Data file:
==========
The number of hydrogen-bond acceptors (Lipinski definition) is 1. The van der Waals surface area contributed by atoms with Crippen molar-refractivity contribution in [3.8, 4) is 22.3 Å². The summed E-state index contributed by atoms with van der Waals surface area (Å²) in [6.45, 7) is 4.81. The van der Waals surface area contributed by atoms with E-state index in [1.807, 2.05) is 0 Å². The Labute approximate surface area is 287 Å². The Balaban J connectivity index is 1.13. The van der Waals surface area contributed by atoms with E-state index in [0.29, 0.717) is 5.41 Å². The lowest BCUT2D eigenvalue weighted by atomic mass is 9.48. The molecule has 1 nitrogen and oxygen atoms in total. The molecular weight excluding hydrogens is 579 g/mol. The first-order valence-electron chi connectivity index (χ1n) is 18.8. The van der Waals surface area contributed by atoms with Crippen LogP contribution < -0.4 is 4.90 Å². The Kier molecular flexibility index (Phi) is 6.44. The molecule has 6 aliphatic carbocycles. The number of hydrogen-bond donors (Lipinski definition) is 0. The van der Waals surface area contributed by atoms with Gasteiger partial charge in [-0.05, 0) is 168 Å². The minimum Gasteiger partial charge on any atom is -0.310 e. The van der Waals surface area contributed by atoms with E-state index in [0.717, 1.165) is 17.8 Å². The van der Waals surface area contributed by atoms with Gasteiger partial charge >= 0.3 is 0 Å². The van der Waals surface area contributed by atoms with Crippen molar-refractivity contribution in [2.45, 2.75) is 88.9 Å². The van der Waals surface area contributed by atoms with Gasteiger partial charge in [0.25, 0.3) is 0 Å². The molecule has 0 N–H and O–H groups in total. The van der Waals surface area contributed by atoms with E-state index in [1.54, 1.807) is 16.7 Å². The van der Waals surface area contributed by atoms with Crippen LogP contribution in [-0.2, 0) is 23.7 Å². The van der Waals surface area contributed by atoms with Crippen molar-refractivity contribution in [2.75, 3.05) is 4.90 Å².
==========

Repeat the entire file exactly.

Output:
The number of hydrogen-bond acceptors (Lipinski definition) is 1. The van der Waals surface area contributed by atoms with Crippen molar-refractivity contribution in [3.8, 4) is 22.3 Å². The summed E-state index contributed by atoms with van der Waals surface area (Å²) in [6.45, 7) is 4.81. The van der Waals surface area contributed by atoms with E-state index in [1.807, 2.05) is 0 Å². The Labute approximate surface area is 287 Å². The Balaban J connectivity index is 1.13. The van der Waals surface area contributed by atoms with E-state index in [0.29, 0.717) is 5.41 Å². The lowest BCUT2D eigenvalue weighted by atomic mass is 9.48. The molecule has 1 nitrogen and oxygen atoms in total. The molecular weight excluding hydrogens is 579 g/mol. The first-order valence-electron chi connectivity index (χ1n) is 18.8. The van der Waals surface area contributed by atoms with Crippen LogP contribution < -0.4 is 4.90 Å². The Kier molecular flexibility index (Phi) is 6.44. The molecule has 6 aliphatic carbocycles. The number of hydrogen-bond donors (Lipinski definition) is 0. The van der Waals surface area contributed by atoms with Gasteiger partial charge in [-0.05, 0) is 168 Å². The minimum Gasteiger partial charge on any atom is -0.310 e. The van der Waals surface area contributed by atoms with E-state index in [0.717, 1.165) is 17.8 Å². The van der Waals surface area contributed by atoms with Gasteiger partial charge >= 0.3 is 0 Å². The van der Waals surface area contributed by atoms with Crippen molar-refractivity contribution in [2.45, 2.75) is 88.9 Å². The van der Waals surface area contributed by atoms with Gasteiger partial charge in [0.25, 0.3) is 0 Å². The molecule has 0 N–H and O–H groups in total. The van der Waals surface area contributed by atoms with E-state index in [1.54, 1.807) is 16.7 Å². The van der Waals surface area contributed by atoms with Crippen LogP contribution in [-0.2, 0) is 23.7 Å². The van der Waals surface area contributed by atoms with Crippen molar-refractivity contribution in [2.75, 3.05) is 4.90 Å².